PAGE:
Most folks use Facebook for one or the other, not both. However, many freelance writers and I use Facebook for both personal and business. After all, when you hire us, you get our personalities and styles. I take care to watch what I post by remembering a future client, a former boss and family member could read it. Although I use Facebook’s settings to limit what some contacts can see, you never know what leaks from one realm to another.
If you’re not sold on Facebook for business, here are 50 writer uses for Facebook.
Ready to create an effective Facebook profile? Don’t worry about doing it in one sitting. Quality is more important than speed. Besides, I still tweak mine. It helps to do a review of all your bios at least once a year as you gain experience and new clients.
1. Use your full name. This is especially the case for women writers. They might write under their maiden names or both maiden and married. Mine says “Meryl Kaplan Evans” because some knew me before I married and I used that name when I first started freelancing as a writer. If you have other names — past or present — include them in a logical spot such as your Info page under “Personal Information: About Me.” (See screen shot.)
2. Complete your profile as much as possible. The four sections in Facebook’s profile include Basic, Personal, Contact and Education and Work. Add publications, writing types (white papers, case studies, etc.) and other relevant information. Also ask yourself, “Do I want the client to know this?” so you don’t share too much.
3. Select an ideal profile photo. Remember you can share lots of photos on your Facebook photo page. For the profile photo, it’d be wise to use a professional one or a photo that shows you wearing clothes that fit your personality and style. BitRebels has great tips for looking good in photos.
4. Add your blog. You can import your blog entries into Facebook with several Applications like Networked Blogs, which I use. Not everyone is into reading blogs and Twitter, and you can find a new audience this way. What’s cool is getting comments from my local friends who didn’t read my blog until I fed it into Facebook.
5. Skip your Twitter feeds. At first, I sent all of my Twitter tweets to Facebook. However, after seeing others doing the same, I realized it would probably bother more people than not because even I was bothered by the frequent updates. If you don’t use Twitter much, then it might work for you. But status updates aren’t meant for frequent updates like Twitter. Besides, we all know that Facebook attracts people from all walks of life including those whose only social network is Facebook. Now I just send relevant tweets to Facebook through Selective Tweets by adding “#fb” to a tweet for posting in Facebook.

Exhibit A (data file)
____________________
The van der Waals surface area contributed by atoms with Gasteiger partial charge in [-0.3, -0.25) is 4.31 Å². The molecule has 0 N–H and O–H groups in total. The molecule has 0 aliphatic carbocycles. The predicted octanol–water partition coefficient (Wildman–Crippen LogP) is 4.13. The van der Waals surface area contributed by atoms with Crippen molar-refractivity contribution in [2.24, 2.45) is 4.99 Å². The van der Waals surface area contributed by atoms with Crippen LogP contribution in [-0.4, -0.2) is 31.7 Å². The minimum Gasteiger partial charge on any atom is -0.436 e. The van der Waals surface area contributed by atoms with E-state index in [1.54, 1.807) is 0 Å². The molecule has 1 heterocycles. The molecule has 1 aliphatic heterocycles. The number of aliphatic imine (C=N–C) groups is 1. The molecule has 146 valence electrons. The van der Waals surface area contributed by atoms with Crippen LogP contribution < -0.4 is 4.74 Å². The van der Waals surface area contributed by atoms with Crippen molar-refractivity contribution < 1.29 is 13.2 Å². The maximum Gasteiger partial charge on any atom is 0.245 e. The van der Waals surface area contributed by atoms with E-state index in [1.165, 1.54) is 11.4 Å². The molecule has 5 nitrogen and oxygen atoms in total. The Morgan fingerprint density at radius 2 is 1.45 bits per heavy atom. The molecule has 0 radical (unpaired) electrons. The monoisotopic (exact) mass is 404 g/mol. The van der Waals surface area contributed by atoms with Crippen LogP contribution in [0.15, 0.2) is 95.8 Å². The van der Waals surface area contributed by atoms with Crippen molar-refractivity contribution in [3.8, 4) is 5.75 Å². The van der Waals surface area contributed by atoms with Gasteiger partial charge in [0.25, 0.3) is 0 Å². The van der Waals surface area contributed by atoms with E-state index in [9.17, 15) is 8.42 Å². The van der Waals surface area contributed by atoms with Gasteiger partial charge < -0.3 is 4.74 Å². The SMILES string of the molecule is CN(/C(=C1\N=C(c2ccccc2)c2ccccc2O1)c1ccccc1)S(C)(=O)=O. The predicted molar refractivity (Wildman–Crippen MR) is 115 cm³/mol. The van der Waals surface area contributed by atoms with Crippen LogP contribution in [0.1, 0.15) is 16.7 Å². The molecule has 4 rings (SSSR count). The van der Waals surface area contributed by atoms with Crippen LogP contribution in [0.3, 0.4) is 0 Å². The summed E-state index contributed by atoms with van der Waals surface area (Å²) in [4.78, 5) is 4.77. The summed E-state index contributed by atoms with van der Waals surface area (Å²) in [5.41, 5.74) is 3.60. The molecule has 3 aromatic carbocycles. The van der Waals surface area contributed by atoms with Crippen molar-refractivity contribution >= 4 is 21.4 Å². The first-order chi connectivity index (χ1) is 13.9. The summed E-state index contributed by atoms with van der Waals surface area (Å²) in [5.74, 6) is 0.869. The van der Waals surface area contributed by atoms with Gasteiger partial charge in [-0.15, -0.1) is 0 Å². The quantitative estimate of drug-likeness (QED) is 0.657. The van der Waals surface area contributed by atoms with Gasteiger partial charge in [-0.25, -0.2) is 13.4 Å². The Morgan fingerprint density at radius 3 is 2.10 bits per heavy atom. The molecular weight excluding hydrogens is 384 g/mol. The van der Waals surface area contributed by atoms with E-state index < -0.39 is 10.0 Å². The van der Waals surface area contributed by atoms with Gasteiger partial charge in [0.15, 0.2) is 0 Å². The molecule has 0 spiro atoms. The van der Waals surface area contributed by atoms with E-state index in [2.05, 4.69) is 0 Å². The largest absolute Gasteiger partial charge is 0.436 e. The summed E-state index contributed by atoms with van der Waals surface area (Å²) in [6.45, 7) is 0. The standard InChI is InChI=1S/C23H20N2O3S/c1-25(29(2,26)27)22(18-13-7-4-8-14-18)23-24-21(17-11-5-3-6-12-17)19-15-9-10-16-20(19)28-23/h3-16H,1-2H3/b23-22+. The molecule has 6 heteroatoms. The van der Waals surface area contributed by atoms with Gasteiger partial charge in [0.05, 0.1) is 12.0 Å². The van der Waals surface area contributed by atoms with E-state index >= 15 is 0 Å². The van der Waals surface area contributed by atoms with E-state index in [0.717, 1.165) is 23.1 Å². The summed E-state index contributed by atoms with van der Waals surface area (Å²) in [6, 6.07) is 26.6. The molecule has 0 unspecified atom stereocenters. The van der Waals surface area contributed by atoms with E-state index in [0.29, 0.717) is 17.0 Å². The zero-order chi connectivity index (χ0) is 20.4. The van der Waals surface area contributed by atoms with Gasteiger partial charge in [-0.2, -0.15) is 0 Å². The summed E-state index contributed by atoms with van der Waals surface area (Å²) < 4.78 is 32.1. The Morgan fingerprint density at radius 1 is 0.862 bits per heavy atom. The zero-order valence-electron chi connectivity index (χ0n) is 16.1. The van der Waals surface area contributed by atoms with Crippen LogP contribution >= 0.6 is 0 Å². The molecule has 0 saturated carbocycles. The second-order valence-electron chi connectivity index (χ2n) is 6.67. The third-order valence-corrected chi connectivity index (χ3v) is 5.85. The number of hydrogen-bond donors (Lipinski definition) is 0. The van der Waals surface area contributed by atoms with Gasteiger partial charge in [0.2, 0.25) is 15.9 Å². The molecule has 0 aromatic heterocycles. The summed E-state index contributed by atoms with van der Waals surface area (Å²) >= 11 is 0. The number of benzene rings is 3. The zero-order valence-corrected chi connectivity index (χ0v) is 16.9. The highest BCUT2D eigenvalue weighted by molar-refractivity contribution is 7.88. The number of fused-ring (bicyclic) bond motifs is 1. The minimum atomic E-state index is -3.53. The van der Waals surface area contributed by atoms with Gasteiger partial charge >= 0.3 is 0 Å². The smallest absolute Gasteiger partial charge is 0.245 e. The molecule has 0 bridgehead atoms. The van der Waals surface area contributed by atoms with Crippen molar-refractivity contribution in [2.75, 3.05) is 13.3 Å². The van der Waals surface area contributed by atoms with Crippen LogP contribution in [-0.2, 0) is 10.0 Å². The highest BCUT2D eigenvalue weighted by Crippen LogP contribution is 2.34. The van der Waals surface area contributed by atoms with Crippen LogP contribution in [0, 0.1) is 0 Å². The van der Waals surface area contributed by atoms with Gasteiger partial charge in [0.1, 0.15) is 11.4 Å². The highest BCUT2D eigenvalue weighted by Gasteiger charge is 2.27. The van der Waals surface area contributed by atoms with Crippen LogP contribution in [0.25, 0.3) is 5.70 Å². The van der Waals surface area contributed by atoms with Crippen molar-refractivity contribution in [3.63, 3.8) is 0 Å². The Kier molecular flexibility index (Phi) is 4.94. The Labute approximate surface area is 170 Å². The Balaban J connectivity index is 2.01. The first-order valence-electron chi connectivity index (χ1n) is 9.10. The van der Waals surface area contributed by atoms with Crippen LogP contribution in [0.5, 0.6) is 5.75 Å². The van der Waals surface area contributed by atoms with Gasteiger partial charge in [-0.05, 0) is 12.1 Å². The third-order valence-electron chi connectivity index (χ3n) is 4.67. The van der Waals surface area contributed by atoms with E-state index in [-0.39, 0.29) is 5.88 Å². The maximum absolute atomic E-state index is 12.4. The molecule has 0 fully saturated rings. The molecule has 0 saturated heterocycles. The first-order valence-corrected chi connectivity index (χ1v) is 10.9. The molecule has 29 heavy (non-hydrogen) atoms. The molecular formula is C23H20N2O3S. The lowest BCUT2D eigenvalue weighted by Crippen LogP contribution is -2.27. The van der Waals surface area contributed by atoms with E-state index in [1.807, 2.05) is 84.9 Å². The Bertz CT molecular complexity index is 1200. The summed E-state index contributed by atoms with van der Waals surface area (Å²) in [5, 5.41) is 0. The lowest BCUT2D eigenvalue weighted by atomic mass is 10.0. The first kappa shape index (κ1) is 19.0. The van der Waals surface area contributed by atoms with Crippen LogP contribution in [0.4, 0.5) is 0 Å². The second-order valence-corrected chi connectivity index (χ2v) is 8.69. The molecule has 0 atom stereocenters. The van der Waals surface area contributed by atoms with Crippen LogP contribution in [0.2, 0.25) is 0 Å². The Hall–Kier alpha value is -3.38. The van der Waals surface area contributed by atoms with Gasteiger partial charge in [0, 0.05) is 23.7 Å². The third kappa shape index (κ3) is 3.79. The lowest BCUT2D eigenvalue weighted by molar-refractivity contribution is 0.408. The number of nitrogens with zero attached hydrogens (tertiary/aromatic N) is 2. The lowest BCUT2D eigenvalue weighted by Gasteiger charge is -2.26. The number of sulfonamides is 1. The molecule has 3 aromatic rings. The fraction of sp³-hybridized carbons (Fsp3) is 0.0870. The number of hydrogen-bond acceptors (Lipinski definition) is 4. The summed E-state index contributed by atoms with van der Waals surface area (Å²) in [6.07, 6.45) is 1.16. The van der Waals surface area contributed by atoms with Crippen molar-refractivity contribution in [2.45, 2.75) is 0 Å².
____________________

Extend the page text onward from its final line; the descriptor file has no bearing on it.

6. Capture writing career information on profile home page. A paragraph appears beneath your photo on your profile home page. This is your chance to tell people the most important thing about what you do as a writer. Keep it simple and to one or two key things otherwise people won’t remember you for anything. Questions to ask: What do you want potential clients to know about you? What do they get from working with you? Other things to consider: industry, client type, writing type. (see “Facebook Profile Bio” screen shot.)
7. Review your profile information privacy settings. Click some of your friends’ friends links. After looking at a few, you’ll notice some have almost empty pages while others reveal more. This is the information people see when they search for someone not yet connected. Understandably, some set profile settings to very private that we only see a name when we search for them. However, they might not be the only one with that name and you can’t discern if you have the right person. I open my profile photos and “Education and Work” to everyone. This way they know if they have the right person and learning about what I do. (See “Privacy Settings” screen shot.)
8. Manage privacy settings. I assign “limited profile” to people I only know on a professional level or through another contact. This assignment allows them to see specific parts of my profile based on the assignments I set. You can do the same for every photo album: open one to all, open another to everyone except those on “limited profile” and another that exempts certain people.
If you need help with your Twitter bio, here are tips for creating a Twitter profile for writers. It’s unbelievable how many people use a shortcut service URL for their URL instead of the real thing.
How do you manage your Facebook profile for business?